It’s amazing to me, but my running seems much faster than it was. I have actually gone back and compared my times, and I am running consistently 1/2 a mile an hour faster than I was a month, 2 months or 3 months ago. And it feels gooooood. Last night I went 3.33 miles (3.52 miles according to dailymile) in 27:03 which was 7.3 mph (or 7.81). I am very happy with this! If the daily mile distance is correct, then my 5k time at that pace would 23:52. That is only 1 minute off of my PR – and I wasn’t running for a race! Add in that I have been NOT running – and I am really looking forward to some spring time 5ks! I think I may be able to get the sub-20 minute 5k – in 2012, that is one of my new goals!
The Mile breakdown according to CardioTrainer (7.3 mph average pace)
Mile 1: 8:14
Mile 2: 8:02
Mile 3: 8:15
I am very pleased with how my running is going! My legs were sore today – but any ankle/calf/shin pain was very minimal. My quads and hamstrings were sore – in the “I was well used” sort of way. My breathing still isn’t “quite right” – but I think that is the hardest part of returning to running from a break. It will come.
100 Up Exercise Progress:
So apparently Justin over at the Birthday Shoes read the same article in the NY Times that I (and just about every other internet savvy runner) read. He was intrigued by the idea of the 100-up being a beneficial exercise and while he had the same thought I did of trying it – he went further and made a website dedicated to the idea of a 100-up Challenge.
Here is what he says on the website regarding the challenge:
What is the 100-Up Running Challenge
It’s simple, really. No matter where you are in your running abilities and no matter what your current training protocol is, the 100-Up Challenge requires you commit to the following:
- Establish a benchmark for your current running abilities — write down your last run’s time. Write down how you felt running it. Get it all onto paper in as much detail as you can manage. Did anything ache? How did your stride feel? Any problems you encountered? Commit that run to paper!
- Learn about W.G. George’s 100-Up drill and start practicing! — mind that you might not be able to do the preliminary version of the 100-Up perfect the first time, or maybe even the fifteenth time, but attempt the drill as often as you can, so long as each attempt strives for perfect practice (And not just getting it over with). Feel free to continue on running your normal mileage if you like, or take a break and focus on the drill. Do the drill! That’s the whole point of the challenge, and being able to determine if the 100-Up works or not completely depends on following George’s instructions as best you can and practice, practice, practice (perfectly!)!
- Run that same distance as in step 1. above 30 days later — now you get to see how you did. How’d it feel? Faster? Slower? Less aches and pains? What happened, if anything?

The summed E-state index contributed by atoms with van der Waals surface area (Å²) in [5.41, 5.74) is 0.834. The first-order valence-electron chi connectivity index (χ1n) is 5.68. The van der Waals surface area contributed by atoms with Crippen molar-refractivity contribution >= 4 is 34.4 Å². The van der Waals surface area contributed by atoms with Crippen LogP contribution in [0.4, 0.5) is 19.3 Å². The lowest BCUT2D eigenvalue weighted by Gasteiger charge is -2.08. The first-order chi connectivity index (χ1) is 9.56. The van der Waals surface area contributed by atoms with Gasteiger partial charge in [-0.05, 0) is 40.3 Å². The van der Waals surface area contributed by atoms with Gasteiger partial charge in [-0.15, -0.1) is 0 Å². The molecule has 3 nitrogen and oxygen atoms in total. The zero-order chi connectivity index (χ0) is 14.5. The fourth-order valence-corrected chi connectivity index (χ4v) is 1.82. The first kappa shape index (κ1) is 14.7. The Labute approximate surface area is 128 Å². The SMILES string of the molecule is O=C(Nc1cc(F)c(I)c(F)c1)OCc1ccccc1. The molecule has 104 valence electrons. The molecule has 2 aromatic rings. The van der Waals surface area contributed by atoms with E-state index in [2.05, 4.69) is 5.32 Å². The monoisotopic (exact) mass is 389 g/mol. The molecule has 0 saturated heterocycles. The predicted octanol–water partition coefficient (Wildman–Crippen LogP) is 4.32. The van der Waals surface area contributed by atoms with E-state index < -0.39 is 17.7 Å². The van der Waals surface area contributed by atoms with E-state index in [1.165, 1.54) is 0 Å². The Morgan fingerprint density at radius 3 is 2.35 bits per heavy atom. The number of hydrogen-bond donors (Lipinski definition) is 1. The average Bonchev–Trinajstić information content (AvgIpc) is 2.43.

- Now report back on the whole experiment.
What’s the point? Well, the point is to see if the 100-Up actually makes you a better runner or not. And if it doesn’t make you a better runner, well at least you’ll have learned a new exercise and perhaps attained a bit of practice in the art of meditation.
Are you up for the challenge? If so, drop me an email at justinowings at birthdayshoes dot com and tell me about No. 1; that is, if you’d like to share your experiment publicly (though your true identity can always be obscured if you prefer!). I’ll be doing the experiment myself, so you won’t be alone.
I fired an email off to Justin and signed up for the 100-up Challenge. It seemed logical, since I was doing it anyway!
In regards to the 100 up – I had an epiphany last night. I have been doing the exercise after my run. When I was tired. Once I stopped and thought about it – it made far more sense to do this when I was fresh – BEFORE I ran. That way the memory of it was fresh as I went out, or if I did it in the morning (I run in the afternoon usually) – at least my muscles wouldn’t be as tired, allowing me to concentrate on the form. Naturally this occurred to me while I was doing it last night after my run.
So this morning I did it right after my shower – while my muscles were fresh and relaxed. I did 85 reps of the minor – and each one seemed to be ideal form. I could have done more, but figured I should quit while I was ahead. If I get the opportunity to run tonight (its “family dodge-ball night” at the kid’s school) I plan on doing at least 50 of the minor right before hand.
I don’t know if it is the 100-ups, or the fact I am being more aware of my form – but it does seem that I am running better. The fact I am getting more muscle pain of the “use” type, rather than the “ow ow ow” type – would lead me to believe that my form may be better than it was as well.
As last night’s run felt good and fast – I think that is going to be one of my base-line runs for the challenge.